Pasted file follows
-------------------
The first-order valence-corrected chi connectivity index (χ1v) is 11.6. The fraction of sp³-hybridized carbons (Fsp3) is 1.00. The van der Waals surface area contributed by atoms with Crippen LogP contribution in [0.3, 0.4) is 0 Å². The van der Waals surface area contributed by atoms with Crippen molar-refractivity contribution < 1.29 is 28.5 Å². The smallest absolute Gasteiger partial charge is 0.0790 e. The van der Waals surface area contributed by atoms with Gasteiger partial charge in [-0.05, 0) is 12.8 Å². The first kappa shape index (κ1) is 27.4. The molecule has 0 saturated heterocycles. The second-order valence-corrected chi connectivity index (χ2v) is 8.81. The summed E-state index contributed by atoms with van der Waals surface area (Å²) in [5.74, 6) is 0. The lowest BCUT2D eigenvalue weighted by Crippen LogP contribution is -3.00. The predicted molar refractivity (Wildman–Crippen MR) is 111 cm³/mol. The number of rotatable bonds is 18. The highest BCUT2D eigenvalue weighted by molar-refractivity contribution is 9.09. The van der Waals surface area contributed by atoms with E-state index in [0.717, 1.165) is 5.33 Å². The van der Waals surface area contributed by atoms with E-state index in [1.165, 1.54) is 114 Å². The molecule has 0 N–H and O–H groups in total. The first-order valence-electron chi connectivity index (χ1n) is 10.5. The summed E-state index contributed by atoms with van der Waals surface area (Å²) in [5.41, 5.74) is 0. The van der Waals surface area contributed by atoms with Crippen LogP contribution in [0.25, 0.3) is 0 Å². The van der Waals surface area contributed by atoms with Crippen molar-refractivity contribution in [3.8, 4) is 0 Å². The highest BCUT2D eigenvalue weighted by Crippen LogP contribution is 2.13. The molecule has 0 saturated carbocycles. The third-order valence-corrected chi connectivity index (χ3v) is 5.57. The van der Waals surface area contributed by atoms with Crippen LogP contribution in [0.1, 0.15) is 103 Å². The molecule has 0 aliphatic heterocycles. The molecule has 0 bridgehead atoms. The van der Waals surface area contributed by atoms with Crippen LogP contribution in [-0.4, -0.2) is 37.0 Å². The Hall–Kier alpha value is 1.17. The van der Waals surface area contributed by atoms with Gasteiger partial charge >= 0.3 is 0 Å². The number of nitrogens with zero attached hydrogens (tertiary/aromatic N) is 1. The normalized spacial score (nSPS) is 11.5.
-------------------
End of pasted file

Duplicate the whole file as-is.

The first-order valence-corrected chi connectivity index (χ1v) is 11.6. The fraction of sp³-hybridized carbons (Fsp3) is 1.00. The van der Waals surface area contributed by atoms with Crippen LogP contribution in [0.3, 0.4) is 0 Å². The van der Waals surface area contributed by atoms with Crippen molar-refractivity contribution < 1.29 is 28.5 Å². The smallest absolute Gasteiger partial charge is 0.0790 e. The van der Waals surface area contributed by atoms with Gasteiger partial charge in [-0.05, 0) is 12.8 Å². The first kappa shape index (κ1) is 27.4. The molecule has 0 saturated heterocycles. The second-order valence-corrected chi connectivity index (χ2v) is 8.81. The summed E-state index contributed by atoms with van der Waals surface area (Å²) in [5.74, 6) is 0. The lowest BCUT2D eigenvalue weighted by Crippen LogP contribution is -3.00. The predicted molar refractivity (Wildman–Crippen MR) is 111 cm³/mol. The number of rotatable bonds is 18. The highest BCUT2D eigenvalue weighted by molar-refractivity contribution is 9.09. The van der Waals surface area contributed by atoms with E-state index in [0.717, 1.165) is 5.33 Å². The van der Waals surface area contributed by atoms with E-state index in [1.165, 1.54) is 114 Å². The molecule has 0 N–H and O–H groups in total. The first-order valence-electron chi connectivity index (χ1n) is 10.5. The summed E-state index contributed by atoms with van der Waals surface area (Å²) in [5.41, 5.74) is 0. The van der Waals surface area contributed by atoms with Crippen LogP contribution in [0.25, 0.3) is 0 Å². The van der Waals surface area contributed by atoms with Crippen molar-refractivity contribution in [3.8, 4) is 0 Å². The highest BCUT2D eigenvalue weighted by Crippen LogP contribution is 2.13. The molecule has 0 saturated carbocycles. The third-order valence-corrected chi connectivity index (χ3v) is 5.57. The van der Waals surface area contributed by atoms with Crippen LogP contribution in [0.1, 0.15) is 103 Å². The molecule has 0 aliphatic heterocycles. The molecule has 0 bridgehead atoms. The van der Waals surface area contributed by atoms with Crippen LogP contribution in [-0.4, -0.2) is 37.0 Å². The Hall–Kier alpha value is 1.17. The van der Waals surface area contributed by atoms with Gasteiger partial charge >= 0.3 is 0 Å². The number of nitrogens with zero attached hydrogens (tertiary/aromatic N) is 1. The normalized spacial score (nSPS) is 11.5.